But really, come on, he’s a rugby player for heaven’s sake.
Now I know rugby has cleaned up its act ever so slightly in the days since the Lions knocked lumps out of the Springboks for looking at them funny, but you’re not telling me that a rugby dressing room is not the home of banter so near to the knuckle it would make an Ark Royal stoker blush.
What’s more I’m willing to bet that if Gavin is ever the target of such banter he gives as good as he gets and a bit more.
Furthermore if the worst anyone ever hears in a rugby dressing room and a rugby pitch for that matter is a minor crudity about Charlotte Church then rugby is not the game I used to play and love.
I could recite rugby songs that would make your hair curl and recount behaviour that would have its participants serving lifelong ASBOs. But this being a family newspaper, were I to repeat them here it would probably make this column my last.
Now, I’m guessing that while Gavin himself may never have participated in such behaviour, he was aware of it going on around him and front row forwards are not known to deploy the sort of wit made famous by Oscar Wilde.
In fact when it comes to crudity, they’d be far more at home with Sue.
LITTLE did I know what a raw nerve I’d be touching when I suggested yet another supermarket was not the answer to North Wales’s problems.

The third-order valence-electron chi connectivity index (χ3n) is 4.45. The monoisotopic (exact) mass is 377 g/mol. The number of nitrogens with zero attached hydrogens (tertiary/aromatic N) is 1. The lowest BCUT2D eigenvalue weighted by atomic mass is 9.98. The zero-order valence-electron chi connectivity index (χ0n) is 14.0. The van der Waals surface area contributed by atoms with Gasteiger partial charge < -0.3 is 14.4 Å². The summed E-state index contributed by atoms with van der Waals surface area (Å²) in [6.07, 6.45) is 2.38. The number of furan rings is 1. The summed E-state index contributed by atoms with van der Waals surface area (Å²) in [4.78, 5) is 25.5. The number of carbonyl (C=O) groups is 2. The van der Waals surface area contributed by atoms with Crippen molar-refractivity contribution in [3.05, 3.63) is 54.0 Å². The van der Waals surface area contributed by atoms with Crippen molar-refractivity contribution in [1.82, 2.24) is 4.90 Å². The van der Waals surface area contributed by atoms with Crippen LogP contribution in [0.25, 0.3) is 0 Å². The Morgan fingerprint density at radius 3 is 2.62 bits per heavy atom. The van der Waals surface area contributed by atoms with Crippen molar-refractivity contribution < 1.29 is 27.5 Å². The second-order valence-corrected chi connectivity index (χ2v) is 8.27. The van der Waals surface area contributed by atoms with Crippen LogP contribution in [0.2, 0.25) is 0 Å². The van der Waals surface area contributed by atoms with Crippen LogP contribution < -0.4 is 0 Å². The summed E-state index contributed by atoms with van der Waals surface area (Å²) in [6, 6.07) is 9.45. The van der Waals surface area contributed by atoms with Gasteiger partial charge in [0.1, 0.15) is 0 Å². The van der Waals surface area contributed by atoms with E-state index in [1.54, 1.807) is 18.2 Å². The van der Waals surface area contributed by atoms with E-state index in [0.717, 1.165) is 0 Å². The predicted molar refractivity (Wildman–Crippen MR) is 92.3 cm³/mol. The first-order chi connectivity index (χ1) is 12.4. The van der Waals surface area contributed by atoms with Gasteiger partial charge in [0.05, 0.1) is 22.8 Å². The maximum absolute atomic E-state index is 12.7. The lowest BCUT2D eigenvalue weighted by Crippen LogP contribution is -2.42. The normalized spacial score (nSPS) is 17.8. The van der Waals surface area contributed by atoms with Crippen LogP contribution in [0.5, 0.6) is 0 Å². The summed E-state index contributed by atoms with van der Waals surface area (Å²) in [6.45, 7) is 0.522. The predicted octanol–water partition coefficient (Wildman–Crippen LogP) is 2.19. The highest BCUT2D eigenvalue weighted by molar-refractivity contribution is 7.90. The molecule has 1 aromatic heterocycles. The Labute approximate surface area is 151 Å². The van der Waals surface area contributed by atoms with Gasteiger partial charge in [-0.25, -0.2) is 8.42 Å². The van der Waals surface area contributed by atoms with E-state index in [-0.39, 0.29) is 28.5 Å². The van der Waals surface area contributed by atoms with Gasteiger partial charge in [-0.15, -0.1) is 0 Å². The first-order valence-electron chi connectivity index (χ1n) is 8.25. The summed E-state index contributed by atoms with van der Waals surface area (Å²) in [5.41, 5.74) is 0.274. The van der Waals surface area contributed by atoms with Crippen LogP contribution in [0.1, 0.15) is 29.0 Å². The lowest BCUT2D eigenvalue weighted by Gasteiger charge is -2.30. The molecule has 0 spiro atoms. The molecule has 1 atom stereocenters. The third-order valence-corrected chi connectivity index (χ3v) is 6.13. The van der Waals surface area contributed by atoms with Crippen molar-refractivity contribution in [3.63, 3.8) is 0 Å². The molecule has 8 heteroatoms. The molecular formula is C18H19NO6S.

Christine Price is the latest to set me straight and she writes:
“David,David,David what a short-sighted article in todays paper re Prestatyn.
On your own admission you do not live in the town- if you DID you would be on your knees praying for the arrival of Tesco.
How many peope in what is virtually a retirement town have the transport to travel out of town to shop,the physical ability to carry the shopping home on the bus or a decent enough pension to pay top prices.
Tesco would address all of these problems, not just for old codgers but for young families on limited incomes too.
We could actually shop at reasonable prices and either afford a taxi home or - glory be - have home delivery.
When was the last time you walked up Prestatyn High Street?
The bottom of the town looks like a scud missile has hit it,Ethel Austen have been forced to close their doors ( supposedly a temporary measure but I have serious doubts about that),shops all the way up have closed and are boarded up precious few true shops remain.
There are plenty of charity shops and multitudes of "visitors" gift shops but you can count on two hands the shops which locals use.
If (please God ) Tesco do come I and others will not abandon our butcher, fruit shop or chemist(the local one).
We will have CHOICE and hopefully be able to purchase it and get it to our homes with the minimum of effort.
I enjoy your column - especially the caustic comments - but please consider the whole community when writing on such an emotive subject,we are not all still working,we are not all in the best of health,we don`t all have cars.the low skill,low paid jobs ARE STILL JOBS FOR SOMEONE !"